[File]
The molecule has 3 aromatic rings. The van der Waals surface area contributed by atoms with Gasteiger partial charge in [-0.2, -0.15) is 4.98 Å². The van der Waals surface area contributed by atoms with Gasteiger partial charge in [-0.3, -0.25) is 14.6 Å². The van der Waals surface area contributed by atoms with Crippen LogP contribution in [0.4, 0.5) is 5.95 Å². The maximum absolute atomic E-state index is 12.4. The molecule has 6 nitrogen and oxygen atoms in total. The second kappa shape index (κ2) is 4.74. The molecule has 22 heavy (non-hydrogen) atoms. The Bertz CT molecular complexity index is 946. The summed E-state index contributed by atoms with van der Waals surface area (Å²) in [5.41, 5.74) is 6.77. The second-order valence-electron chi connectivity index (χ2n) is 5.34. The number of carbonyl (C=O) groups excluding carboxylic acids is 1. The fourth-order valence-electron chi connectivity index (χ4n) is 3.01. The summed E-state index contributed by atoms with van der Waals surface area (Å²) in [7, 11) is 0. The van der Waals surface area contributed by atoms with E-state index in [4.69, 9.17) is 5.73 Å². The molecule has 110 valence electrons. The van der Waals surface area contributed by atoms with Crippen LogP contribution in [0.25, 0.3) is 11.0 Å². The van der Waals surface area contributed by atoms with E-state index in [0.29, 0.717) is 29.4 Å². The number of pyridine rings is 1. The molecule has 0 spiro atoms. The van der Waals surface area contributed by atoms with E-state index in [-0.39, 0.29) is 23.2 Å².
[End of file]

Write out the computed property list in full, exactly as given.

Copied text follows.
The molecule has 3 aromatic rings. The van der Waals surface area contributed by atoms with Gasteiger partial charge in [-0.2, -0.15) is 4.98 Å². The van der Waals surface area contributed by atoms with Gasteiger partial charge in [-0.3, -0.25) is 14.6 Å². The van der Waals surface area contributed by atoms with Crippen LogP contribution in [0.4, 0.5) is 5.95 Å². The maximum absolute atomic E-state index is 12.4. The molecule has 6 nitrogen and oxygen atoms in total. The second kappa shape index (κ2) is 4.74. The molecule has 22 heavy (non-hydrogen) atoms. The Bertz CT molecular complexity index is 946. The summed E-state index contributed by atoms with van der Waals surface area (Å²) in [5.41, 5.74) is 6.77. The second-order valence-electron chi connectivity index (χ2n) is 5.34. The number of carbonyl (C=O) groups excluding carboxylic acids is 1. The fourth-order valence-electron chi connectivity index (χ4n) is 3.01. The summed E-state index contributed by atoms with van der Waals surface area (Å²) in [7, 11) is 0. The van der Waals surface area contributed by atoms with E-state index in [4.69, 9.17) is 5.73 Å². The molecule has 110 valence electrons. The van der Waals surface area contributed by atoms with Crippen LogP contribution in [0.25, 0.3) is 11.0 Å². The van der Waals surface area contributed by atoms with E-state index in [0.29, 0.717) is 29.4 Å². The number of pyridine rings is 1. The molecule has 0 spiro atoms. The van der Waals surface area contributed by atoms with E-state index in [-0.39, 0.29) is 23.2 Å².